The Federal Government has moved to end the perennial clashes between Fulani herdsmen and farmers in parts of Nigeria. The government yesterday resolved that a technical committee be set up to tackle the issue after a meeting held at the State House in Abuja.
The closed door meeting was chaired by Vice President Mohammed Namadi Sambo. Briefing State House correspondents after the meeting, the Minister of Agriculture and Natural Resources, Akinwunmi Adesina, said the meeting noted that rising livestock population and encroaching on grazing lands were some of the causes of the clashes.
According to him, the meeting identified the need to increase the number of grazing reserves across the nation from the current 415 out of which, he said, only 141 had been gazetted with less than 20 equipped with resources for pastoralists.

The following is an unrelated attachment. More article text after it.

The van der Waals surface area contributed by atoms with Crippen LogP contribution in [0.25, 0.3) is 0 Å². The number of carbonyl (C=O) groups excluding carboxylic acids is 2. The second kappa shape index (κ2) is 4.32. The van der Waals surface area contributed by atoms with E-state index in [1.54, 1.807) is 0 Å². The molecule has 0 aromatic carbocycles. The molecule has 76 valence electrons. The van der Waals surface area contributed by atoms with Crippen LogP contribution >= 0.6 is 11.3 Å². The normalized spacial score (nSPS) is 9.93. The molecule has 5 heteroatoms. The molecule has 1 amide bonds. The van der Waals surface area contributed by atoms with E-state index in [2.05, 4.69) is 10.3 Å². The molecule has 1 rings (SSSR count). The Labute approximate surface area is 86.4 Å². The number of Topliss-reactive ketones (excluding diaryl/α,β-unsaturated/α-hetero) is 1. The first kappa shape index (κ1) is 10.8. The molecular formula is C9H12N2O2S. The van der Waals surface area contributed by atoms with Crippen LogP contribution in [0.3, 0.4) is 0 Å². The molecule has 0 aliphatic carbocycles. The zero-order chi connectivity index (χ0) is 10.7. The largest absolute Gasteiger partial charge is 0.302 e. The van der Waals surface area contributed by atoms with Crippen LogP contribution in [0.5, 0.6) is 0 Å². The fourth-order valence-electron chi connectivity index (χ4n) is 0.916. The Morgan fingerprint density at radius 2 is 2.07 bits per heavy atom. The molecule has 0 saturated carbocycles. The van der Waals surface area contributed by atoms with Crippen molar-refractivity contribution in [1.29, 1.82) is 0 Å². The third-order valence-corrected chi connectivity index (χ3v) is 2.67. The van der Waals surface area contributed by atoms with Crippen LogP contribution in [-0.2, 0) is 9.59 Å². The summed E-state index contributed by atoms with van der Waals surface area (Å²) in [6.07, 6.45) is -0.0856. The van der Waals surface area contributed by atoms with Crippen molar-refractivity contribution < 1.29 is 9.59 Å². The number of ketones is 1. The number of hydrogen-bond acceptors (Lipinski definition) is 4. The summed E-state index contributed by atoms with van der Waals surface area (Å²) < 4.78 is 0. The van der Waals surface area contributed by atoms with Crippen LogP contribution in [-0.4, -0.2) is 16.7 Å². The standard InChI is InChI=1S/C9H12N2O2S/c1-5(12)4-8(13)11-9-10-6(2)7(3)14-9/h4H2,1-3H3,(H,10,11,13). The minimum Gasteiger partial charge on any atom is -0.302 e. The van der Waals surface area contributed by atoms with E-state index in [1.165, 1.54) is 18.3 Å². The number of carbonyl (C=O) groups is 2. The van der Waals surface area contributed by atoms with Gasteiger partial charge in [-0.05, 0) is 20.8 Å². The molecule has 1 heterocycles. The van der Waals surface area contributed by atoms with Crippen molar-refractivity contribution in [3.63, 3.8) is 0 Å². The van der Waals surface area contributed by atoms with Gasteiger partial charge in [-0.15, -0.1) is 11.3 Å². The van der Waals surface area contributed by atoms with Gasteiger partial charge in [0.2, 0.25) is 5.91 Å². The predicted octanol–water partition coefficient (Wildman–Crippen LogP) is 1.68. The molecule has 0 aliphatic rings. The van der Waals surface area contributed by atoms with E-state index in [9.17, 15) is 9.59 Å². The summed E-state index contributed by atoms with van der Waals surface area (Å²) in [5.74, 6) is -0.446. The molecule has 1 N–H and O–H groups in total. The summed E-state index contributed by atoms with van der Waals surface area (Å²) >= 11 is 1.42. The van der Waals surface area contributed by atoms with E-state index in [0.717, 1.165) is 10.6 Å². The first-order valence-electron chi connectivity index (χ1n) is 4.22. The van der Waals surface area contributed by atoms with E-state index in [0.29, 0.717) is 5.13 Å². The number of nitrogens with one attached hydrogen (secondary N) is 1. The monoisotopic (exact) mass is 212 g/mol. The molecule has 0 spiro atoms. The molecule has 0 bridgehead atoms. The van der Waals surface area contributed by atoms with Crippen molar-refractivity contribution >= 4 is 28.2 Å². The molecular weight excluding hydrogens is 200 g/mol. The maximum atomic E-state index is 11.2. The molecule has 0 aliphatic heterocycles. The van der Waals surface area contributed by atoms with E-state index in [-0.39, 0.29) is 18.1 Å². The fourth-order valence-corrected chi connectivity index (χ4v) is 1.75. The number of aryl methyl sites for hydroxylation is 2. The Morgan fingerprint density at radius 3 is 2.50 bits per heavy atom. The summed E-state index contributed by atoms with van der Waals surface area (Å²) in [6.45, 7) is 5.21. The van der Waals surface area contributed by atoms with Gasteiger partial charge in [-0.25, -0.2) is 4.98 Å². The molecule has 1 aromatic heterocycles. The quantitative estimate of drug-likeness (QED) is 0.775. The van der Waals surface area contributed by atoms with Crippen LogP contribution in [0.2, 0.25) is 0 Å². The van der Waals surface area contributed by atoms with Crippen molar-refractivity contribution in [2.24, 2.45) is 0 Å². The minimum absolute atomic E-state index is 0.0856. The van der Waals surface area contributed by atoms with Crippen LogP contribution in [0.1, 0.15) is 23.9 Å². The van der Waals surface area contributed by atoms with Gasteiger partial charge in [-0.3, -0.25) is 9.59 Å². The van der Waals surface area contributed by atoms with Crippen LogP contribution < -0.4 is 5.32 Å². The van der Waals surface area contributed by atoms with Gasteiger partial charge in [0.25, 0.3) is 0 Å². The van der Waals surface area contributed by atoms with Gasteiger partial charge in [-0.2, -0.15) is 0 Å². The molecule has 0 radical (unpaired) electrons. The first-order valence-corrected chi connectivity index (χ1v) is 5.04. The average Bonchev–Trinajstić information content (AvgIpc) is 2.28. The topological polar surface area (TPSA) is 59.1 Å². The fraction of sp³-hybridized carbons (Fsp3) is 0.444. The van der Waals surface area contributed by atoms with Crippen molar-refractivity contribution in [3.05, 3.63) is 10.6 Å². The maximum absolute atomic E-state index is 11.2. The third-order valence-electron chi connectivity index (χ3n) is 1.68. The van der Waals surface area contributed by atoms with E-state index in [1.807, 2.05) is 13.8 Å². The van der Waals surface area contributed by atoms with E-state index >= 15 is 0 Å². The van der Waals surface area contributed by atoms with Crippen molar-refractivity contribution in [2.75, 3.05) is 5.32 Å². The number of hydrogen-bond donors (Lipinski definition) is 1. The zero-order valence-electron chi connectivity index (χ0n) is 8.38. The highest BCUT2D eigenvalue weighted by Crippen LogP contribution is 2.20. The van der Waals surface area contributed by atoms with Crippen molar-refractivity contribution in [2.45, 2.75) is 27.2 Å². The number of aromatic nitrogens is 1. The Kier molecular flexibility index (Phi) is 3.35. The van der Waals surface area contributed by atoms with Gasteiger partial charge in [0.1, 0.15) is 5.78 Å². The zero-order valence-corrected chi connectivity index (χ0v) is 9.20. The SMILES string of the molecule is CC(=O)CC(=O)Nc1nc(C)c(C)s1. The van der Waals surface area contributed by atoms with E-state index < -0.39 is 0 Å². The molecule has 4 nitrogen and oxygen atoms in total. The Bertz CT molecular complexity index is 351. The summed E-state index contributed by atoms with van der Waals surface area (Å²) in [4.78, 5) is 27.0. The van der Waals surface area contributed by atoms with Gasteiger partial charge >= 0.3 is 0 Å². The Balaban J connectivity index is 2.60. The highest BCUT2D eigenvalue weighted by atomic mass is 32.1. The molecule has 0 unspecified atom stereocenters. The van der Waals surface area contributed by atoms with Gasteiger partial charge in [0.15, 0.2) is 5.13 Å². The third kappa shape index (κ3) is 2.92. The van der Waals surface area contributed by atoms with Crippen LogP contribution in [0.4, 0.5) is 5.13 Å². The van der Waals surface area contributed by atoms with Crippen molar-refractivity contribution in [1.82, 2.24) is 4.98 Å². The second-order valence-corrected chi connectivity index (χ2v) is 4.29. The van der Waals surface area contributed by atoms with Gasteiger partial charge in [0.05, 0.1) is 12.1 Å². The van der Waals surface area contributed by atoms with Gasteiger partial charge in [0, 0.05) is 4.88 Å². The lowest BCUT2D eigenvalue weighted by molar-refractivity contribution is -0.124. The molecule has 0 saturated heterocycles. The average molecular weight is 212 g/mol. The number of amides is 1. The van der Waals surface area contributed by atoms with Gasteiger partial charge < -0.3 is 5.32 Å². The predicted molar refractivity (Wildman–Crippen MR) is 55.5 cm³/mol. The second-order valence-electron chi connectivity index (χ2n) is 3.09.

The committee has two weeks within which to submit its report. He listed the committee's terms of reference as including looking into how to improve existing grazing reserves and designing a new financing regime for them.
Adesina said the Surveyor-General of the Federation Prof. Peter Nwilo and his team was also charged to design a detailed map that would show the grazing reserves for proper monitoring.
The government also resolved to deploy the use of satellite imagery to help track movements of animals. The minister stressed the need for further dialogue and consultation, especially in the crisis-ridden areas.
He said: "Dialogue among some stakeholders, especially in Benue and Plateau, the flash points of Fulani uprising, is being worked out too".
He also disclosed that the vice president had directed the Minister of Interior, Abba Moro, to ensure proper monitoring of the country's borders to check cattle rearers who move into the country with arms.
Adesina said he would brief the National Economic Council (NEC) of the development at its meeting slated for tomorrow.